Slices of Japanese business, politics and life
Day one speed bumps
The contrast with his predecessor was clear from the TV coverage. All but one of the major channels in Tokyo carried him live. Leading up to his election drubbing last month, former Prime Minister Taro Aso could not always get his pressers carried live even on national broadcaster NHK.
Yet amid the ritual and grand opening statements, one minister gave an already strengthening yen another kick up, while a second pushed down the shares in Japanese banks — both before they’d been officially announced and sworn into their new jobs.
Banking and financial services minister Shizuka Kamei was the first to move markets.
A former police official and anti-postal reform rebel, he was a surprise pick for that job with a lack of markets experience leaving analysts scratching their heads as to what he might do.
That sent Tokyo banking shares down 1.9 percent as investors wondered what it would mean for lenders already struggling after the credit crunch.
But the bigger move came in the currency market where the new finance minister essentially endorsed the yen’s run-up to seven month highs against a U.S. dollar already tumbling in global markets.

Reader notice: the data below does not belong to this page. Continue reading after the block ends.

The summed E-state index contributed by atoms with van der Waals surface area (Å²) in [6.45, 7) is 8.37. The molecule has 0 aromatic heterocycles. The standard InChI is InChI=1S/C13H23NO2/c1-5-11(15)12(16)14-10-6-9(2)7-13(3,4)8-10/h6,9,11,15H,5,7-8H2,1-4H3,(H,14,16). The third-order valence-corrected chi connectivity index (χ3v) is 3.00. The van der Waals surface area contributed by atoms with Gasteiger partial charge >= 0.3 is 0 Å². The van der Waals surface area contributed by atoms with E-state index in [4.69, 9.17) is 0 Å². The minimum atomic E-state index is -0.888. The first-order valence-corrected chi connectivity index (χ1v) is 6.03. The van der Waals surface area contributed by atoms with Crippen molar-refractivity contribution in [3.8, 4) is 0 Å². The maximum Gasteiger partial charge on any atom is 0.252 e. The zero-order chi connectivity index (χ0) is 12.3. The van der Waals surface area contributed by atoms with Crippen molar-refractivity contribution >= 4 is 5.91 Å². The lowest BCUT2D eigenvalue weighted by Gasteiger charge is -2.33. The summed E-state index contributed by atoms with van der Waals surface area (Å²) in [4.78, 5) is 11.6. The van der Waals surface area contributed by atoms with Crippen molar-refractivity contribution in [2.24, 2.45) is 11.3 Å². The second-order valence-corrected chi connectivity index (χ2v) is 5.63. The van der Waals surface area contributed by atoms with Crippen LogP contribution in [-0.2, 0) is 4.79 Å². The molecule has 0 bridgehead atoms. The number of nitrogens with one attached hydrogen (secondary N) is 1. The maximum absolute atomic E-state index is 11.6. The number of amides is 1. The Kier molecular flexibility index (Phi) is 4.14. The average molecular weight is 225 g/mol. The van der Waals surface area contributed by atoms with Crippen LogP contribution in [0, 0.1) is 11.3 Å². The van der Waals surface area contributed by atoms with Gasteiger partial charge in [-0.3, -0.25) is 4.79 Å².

Hirohisa Fujii has long argued that Japan must wean itself off relying so much on a low yen and exports to grow its economy — but on Wednesday he added that he was comfortable with the yen’s recent rise.
Perhaps these are just examples of the new government’s drive towards politicians making policy, rather than leaving things to the bureaucrats, and Japan will just have to get used to it.
Or perhaps the two ministers — both of whom have served in previous cabinets a long time ago — are adjusting to the difference between talking as opposition politicians and pronouncing as ministers with real power.
Photo credits (top to bottom): REUTERS/Chris Meyers; Kamei: REUTERS/Yuriko Nakao; Fujii: REUTERS/Issei Kato